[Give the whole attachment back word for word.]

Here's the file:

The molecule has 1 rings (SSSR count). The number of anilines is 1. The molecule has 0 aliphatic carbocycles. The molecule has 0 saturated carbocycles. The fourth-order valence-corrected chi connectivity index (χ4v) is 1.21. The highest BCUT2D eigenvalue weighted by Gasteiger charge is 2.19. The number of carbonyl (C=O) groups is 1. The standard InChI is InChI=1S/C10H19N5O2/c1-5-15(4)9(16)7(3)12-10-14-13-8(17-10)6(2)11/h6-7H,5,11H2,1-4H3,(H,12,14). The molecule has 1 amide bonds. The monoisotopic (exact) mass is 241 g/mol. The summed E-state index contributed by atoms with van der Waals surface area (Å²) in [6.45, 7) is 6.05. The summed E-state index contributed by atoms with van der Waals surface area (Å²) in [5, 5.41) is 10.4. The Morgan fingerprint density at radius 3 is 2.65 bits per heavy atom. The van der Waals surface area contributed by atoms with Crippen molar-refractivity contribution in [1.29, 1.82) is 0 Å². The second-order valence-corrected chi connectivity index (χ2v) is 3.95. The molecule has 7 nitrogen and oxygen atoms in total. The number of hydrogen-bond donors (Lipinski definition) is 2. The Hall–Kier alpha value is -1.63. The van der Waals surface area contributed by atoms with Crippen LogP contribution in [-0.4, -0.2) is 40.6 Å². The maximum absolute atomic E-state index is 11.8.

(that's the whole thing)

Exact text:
The molecule has 1 rings (SSSR count). The number of anilines is 1. The molecule has 0 aliphatic carbocycles. The molecule has 0 saturated carbocycles. The fourth-order valence-corrected chi connectivity index (χ4v) is 1.21. The highest BCUT2D eigenvalue weighted by Gasteiger charge is 2.19. The number of carbonyl (C=O) groups is 1. The standard InChI is InChI=1S/C10H19N5O2/c1-5-15(4)9(16)7(3)12-10-14-13-8(17-10)6(2)11/h6-7H,5,11H2,1-4H3,(H,12,14). The molecule has 1 amide bonds. The monoisotopic (exact) mass is 241 g/mol. The summed E-state index contributed by atoms with van der Waals surface area (Å²) in [6.45, 7) is 6.05. The summed E-state index contributed by atoms with van der Waals surface area (Å²) in [5, 5.41) is 10.4. The Morgan fingerprint density at radius 3 is 2.65 bits per heavy atom. The van der Waals surface area contributed by atoms with Crippen molar-refractivity contribution in [1.29, 1.82) is 0 Å². The second-order valence-corrected chi connectivity index (χ2v) is 3.95. The molecule has 7 nitrogen and oxygen atoms in total. The number of hydrogen-bond donors (Lipinski definition) is 2. The Hall–Kier alpha value is -1.63. The van der Waals surface area contributed by atoms with Crippen LogP contribution in [-0.4, -0.2) is 40.6 Å². The maximum absolute atomic E-state index is 11.8.